“They’ll find me….” She says loud enough for the three men to hear, still struggling through her injuries, “if you take me to a hospital….they’ll find me…..”
Butcher, who’d been tapping his foot in aggravation, becomes intrigued enough to stop and turn back to the others.
“And who’re ‘they’?” he asks.
Emmy stops fidgeting and looks up at Butcher at the end of the alley. Her defeated face crumples into tears and she wipes the wet, bloodied mess onto the back of her sleeve.
She shakes her head and turns to him saying quietly, “Just finish what you started.”
“’scuse me?” Butcher asks without betraying a hint of his actual thoughts or feelings. He does however glance his eyes down to the match Emmy is holding near the broken book, “Hughie, get up” Butcher says evenly without moving his position at all. Hughie relents and moves over to stand with MM who watches the exchange between Butcher and the young woman silently.
“Please….I….just finish it. You want to. I know you do….you hate me….I don’t know why, but you do” Emmy strikes the match against the book causing a small flame. She cusps her hand over the flame, taking it from the match into the palm of her hand.
Butcher, unfazed by her ability slowly stalks his way over to where she’s huddled on the floor.
“Whatca doin there Sparky?” Butcher asks while Hughie and MM back off.
Emmy shakes her head as more tears fall, causing the fire to splutter and shrink in size. She returns her free hand to her stomach and tries to square her shoulders. Butcher recognises her attempt to try and seem resolute but also has to laugh. She obviously doesn’t know Billy Butcher.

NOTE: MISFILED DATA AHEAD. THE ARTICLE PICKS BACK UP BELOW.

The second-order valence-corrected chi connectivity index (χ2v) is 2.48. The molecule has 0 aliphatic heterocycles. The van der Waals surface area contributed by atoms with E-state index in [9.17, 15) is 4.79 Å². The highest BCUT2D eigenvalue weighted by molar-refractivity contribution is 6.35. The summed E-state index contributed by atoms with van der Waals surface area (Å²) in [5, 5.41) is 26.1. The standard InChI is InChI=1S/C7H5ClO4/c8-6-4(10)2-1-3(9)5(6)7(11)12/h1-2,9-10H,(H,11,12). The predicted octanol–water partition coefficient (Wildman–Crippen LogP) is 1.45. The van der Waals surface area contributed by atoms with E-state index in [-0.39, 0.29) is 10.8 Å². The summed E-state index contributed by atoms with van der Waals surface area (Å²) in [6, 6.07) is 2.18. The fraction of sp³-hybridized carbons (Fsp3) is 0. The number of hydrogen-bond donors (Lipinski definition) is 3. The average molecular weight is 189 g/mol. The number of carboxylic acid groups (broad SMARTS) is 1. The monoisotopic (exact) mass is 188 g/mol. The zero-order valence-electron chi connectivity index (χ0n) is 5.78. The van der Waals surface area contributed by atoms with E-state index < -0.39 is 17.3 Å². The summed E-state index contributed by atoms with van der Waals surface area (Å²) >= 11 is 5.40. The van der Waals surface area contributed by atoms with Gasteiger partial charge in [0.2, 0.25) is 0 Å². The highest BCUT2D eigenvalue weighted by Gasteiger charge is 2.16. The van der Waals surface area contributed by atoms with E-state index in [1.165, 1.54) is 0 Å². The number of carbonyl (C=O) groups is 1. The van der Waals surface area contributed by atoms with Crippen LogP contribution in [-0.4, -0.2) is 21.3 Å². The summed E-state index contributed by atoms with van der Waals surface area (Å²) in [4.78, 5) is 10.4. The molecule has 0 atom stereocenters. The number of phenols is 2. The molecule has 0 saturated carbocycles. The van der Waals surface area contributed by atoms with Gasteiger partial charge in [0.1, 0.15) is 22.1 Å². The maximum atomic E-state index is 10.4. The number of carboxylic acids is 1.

The flame in her hand grows again to the size of a baseball, cracking and sending splinters of fire off in different directions. Almost like a fiery electric current.
“Just…end it…I….I don’t want to hurt you. But I will” Emmy wheezes and Butcher continues his slow approach, ignoring the sound of his name from the other two men.
“You’ll hurt me…if I don’t kill ya?” Butcher asks and Emmy sniffs and nods. Butcher looks to the others, nods and shrugs like it’s the most reasonable request in the world.
The last thing Emmy see’s is a large black boot in front of her face before everything goes dark.
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Phoenix by Fallout Boy
I’m gonna post chapter three wicked early. I’ll make a chapter list and link tehm alll together as soon as I figure out how.
Chapter Three: Young Volcanos by Fall Out Boy
What are you doing!? Don’t show weakness! Virgil’s thoughts screamed at him.
No, I’m warm and safe. A different thought argued.